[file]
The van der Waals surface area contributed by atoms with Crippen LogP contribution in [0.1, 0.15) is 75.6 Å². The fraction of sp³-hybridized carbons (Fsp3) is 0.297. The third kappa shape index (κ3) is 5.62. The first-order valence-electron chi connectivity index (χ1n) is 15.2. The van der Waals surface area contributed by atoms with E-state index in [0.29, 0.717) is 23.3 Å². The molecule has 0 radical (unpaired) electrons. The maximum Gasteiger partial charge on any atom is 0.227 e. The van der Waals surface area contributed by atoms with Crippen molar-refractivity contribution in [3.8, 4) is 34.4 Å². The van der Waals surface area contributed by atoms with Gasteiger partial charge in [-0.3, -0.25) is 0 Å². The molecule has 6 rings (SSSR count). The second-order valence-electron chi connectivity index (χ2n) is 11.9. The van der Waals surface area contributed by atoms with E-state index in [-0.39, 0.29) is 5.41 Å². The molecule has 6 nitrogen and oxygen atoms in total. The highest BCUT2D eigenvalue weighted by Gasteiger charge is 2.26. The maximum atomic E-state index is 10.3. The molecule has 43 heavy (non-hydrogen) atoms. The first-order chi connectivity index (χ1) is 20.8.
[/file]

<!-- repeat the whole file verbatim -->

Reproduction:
The van der Waals surface area contributed by atoms with Crippen LogP contribution in [0.1, 0.15) is 75.6 Å². The fraction of sp³-hybridized carbons (Fsp3) is 0.297. The third kappa shape index (κ3) is 5.62. The first-order valence-electron chi connectivity index (χ1n) is 15.2. The van der Waals surface area contributed by atoms with E-state index in [0.29, 0.717) is 23.3 Å². The molecule has 0 radical (unpaired) electrons. The maximum Gasteiger partial charge on any atom is 0.227 e. The van der Waals surface area contributed by atoms with Crippen molar-refractivity contribution in [3.8, 4) is 34.4 Å². The van der Waals surface area contributed by atoms with Gasteiger partial charge in [-0.3, -0.25) is 0 Å². The molecule has 6 rings (SSSR count). The second-order valence-electron chi connectivity index (χ2n) is 11.9. The van der Waals surface area contributed by atoms with E-state index in [-0.39, 0.29) is 5.41 Å². The molecule has 6 nitrogen and oxygen atoms in total. The highest BCUT2D eigenvalue weighted by Gasteiger charge is 2.26. The maximum atomic E-state index is 10.3. The molecule has 43 heavy (non-hydrogen) atoms. The first-order chi connectivity index (χ1) is 20.8.